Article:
Tuesday, November 13, 2018 04.31PM / By Olufemi Awoyemi / RO
The underlying asset or resource being subsidized must be properly defined as "industrial project" or "production/manufacturing" loans capable of having multiplier effects on the economy as opposed to loans for general trading, importation or services.
Unfortunately, DFIs account for less than two percent (2%) of the resources available for these priority loans. Because, as a country; we lost control of our financial services sector in the 1980s following the erroneous implementation of the IMF-recommended Structural Adjustment Programme (SAP). The privatized banks and the newly licensed privately-owned banks are not configured to focus nor do they care about industrial development. They are all too happy to give short-term loans to commercial ventures and earn very good returns.
It is noteworthy that the International Monetary Fund (IMF) has acknowledged it was wrong in recommending SAP for developing countries. Somehow, developing countries haven't had the guts and balls to retrace their steps as was done by some Asian countries such as Malaysia and South Korea.
Given the above scenario, the Federal Government's options are grossly limited to the resources of its DFIs. There is need for careful prioritization in the selection of industrial projects to be funded by the limited resources available.
Unfortunately, this has now been made even more difficult by the funding structure of the newly established Development Bank of Nigeria (DBN), which received about USD1.3 billion in funding from World Bank (WB), African Development Bank (AfDB), the German KfW Development Bank, French Agency for Development (AFD) and European Investment Bank (EIB). These foreign parties are applying subtle pressure on DBN to charge higher interest rates on its loans.
Globally, DFI loans are given at subsidized interest rates. So it is ironic that the foreign DFIs invested in DBN, who themselves give subsidized interest loans in their home countries are preaching market rates in Nigeria.
The Nigerian government must decide whether it wants industrial development or not. If the answer is NO, interest subsidies should be abolished. But if the answer is YES, then by all means, we should retain interest rate subsidies. However, we must prioritize and be selective in the qualifying industrial projects.
Source: ChannelsTV / WebTV
Post Script – Recalling Macro issues
I will quote Ayo Teriba here on the issue:
“The oil price induced current account crisis is happening at a time the global economy is awash with liquidity and many of Nigeria’s emerging market peers are successfully attracting record levels of foreign direct investment and diaspora investment inflows. Nigeria should adopt immediate measures to join the ranks of these countries and attract investment inflows on its capital account to offset the export income lost on the current account because of the collapse in oil price. Saudi Arabia is currently pursuing this strategy by attracting the world’s attention to its non-oil investment opportunities. Nigeria is much better placed to do so than Saudi Arabia because Nigeria has a much bigger non-oil economy than Saudi Arabia, thereby offering much bigger non-oil investment prospects. A long and growing list of emerging markets is capitalizing on the global liquidity glut2 to attract and retain record levels of foreign investment inflows.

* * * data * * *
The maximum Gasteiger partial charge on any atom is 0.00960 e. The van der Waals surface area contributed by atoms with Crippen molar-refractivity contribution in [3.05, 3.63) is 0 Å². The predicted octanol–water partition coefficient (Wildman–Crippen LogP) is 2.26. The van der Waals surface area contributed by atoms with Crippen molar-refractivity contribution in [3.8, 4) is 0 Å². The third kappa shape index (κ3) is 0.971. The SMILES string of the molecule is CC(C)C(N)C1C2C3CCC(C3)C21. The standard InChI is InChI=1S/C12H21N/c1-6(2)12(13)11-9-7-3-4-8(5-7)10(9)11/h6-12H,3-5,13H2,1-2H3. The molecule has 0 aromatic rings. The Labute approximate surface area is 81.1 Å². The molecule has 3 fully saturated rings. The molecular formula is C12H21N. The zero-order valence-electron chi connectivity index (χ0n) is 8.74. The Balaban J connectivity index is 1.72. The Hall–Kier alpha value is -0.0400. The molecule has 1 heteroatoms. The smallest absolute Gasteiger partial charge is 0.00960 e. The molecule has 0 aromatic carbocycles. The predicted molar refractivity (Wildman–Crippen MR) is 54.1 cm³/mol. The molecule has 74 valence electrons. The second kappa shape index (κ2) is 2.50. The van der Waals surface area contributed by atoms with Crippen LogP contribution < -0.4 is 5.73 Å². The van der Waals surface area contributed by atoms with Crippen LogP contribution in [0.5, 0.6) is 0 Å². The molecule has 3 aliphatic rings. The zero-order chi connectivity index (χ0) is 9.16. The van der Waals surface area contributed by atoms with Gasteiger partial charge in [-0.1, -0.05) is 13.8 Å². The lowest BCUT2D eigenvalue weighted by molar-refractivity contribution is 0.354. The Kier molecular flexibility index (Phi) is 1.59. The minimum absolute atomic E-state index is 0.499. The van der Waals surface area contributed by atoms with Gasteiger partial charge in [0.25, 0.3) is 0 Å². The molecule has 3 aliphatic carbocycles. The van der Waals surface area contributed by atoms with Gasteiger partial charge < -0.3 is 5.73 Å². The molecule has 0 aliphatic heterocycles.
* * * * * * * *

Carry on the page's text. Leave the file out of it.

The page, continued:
The most worrying fact about Nigeria’s external financial inflows is that two current account items, export revenue and diaspora remittances, are the only two significant sources of foreign exchange supply. Capital account inflows into Nigeria, in the form of direct investment and portfolio investment, are very weak. And this must be immediately redressed. In 2015, Nigeria’s exports were US$45.89 billion, while diaspora remittances were US$20.41 billion, compared to foreign direct investment of US$3.06 billion, and foreign portfolio investment of US$2.54 billion3. Such weakness in the capital account makes the oil price induced current account crisis more hurtful than it should have been in the presence of buffers from stronger capital inflows.
The way forward for Nigeria is to fix this weakness in the capital account by taking the following three measures: (i.) Break government monopoly that shuts foreign investment out; (ii.) Attract foreign investment to fix foreign exchange scarcity and infrastructure decay, through immediate IPOs on existing state-owned enterprises, and new licences for greenfield projects; (iii.) Engage the world about the future of the Nigerian economy.”
References & Related News
2. Central Bank of Nigeria:: Development Finance Activities
5. Development Bank provides N5bn loans to 20,000 SMEs – Daily Trust Jul 09, 2018